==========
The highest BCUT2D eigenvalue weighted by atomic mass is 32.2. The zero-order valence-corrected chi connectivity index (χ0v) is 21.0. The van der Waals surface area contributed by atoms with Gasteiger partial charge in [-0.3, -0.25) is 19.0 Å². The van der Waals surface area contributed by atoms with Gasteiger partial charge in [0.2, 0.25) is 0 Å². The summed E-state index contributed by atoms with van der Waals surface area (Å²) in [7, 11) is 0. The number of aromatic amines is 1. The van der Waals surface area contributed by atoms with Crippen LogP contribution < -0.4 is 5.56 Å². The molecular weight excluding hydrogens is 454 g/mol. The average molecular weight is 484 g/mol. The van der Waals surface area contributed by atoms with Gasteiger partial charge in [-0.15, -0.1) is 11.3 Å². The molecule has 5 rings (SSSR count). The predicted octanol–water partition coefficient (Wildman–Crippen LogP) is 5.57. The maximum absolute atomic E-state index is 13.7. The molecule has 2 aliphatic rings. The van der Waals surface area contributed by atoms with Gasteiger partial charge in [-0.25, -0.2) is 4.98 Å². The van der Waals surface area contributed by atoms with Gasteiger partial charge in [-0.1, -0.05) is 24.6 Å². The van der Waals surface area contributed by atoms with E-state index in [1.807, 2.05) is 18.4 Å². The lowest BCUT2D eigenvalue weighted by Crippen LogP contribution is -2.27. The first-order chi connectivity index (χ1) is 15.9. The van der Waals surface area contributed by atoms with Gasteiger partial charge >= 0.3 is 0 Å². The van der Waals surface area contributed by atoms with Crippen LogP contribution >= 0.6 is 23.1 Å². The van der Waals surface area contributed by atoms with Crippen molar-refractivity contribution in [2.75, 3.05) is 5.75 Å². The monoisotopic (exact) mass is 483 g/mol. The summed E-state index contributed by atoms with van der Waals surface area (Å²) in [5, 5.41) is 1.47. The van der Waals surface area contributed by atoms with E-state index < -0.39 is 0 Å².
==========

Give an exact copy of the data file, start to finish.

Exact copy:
The highest BCUT2D eigenvalue weighted by atomic mass is 32.2. The zero-order valence-corrected chi connectivity index (χ0v) is 21.0. The van der Waals surface area contributed by atoms with Gasteiger partial charge in [-0.3, -0.25) is 19.0 Å². The van der Waals surface area contributed by atoms with Gasteiger partial charge in [0.2, 0.25) is 0 Å². The summed E-state index contributed by atoms with van der Waals surface area (Å²) in [7, 11) is 0. The number of aromatic amines is 1. The van der Waals surface area contributed by atoms with Crippen LogP contribution < -0.4 is 5.56 Å². The molecular weight excluding hydrogens is 454 g/mol. The average molecular weight is 484 g/mol. The van der Waals surface area contributed by atoms with Gasteiger partial charge in [-0.15, -0.1) is 11.3 Å². The molecule has 5 rings (SSSR count). The predicted octanol–water partition coefficient (Wildman–Crippen LogP) is 5.57. The maximum absolute atomic E-state index is 13.7. The molecule has 2 aliphatic rings. The van der Waals surface area contributed by atoms with Gasteiger partial charge in [-0.25, -0.2) is 4.98 Å². The van der Waals surface area contributed by atoms with Gasteiger partial charge in [-0.1, -0.05) is 24.6 Å². The van der Waals surface area contributed by atoms with E-state index in [1.807, 2.05) is 18.4 Å². The lowest BCUT2D eigenvalue weighted by Crippen LogP contribution is -2.27. The first-order chi connectivity index (χ1) is 15.9. The van der Waals surface area contributed by atoms with Gasteiger partial charge >= 0.3 is 0 Å². The van der Waals surface area contributed by atoms with Crippen LogP contribution >= 0.6 is 23.1 Å². The van der Waals surface area contributed by atoms with Crippen molar-refractivity contribution in [2.75, 3.05) is 5.75 Å². The monoisotopic (exact) mass is 483 g/mol. The summed E-state index contributed by atoms with van der Waals surface area (Å²) in [5, 5.41) is 1.47. The van der Waals surface area contributed by atoms with E-state index < -0.39 is 0 Å².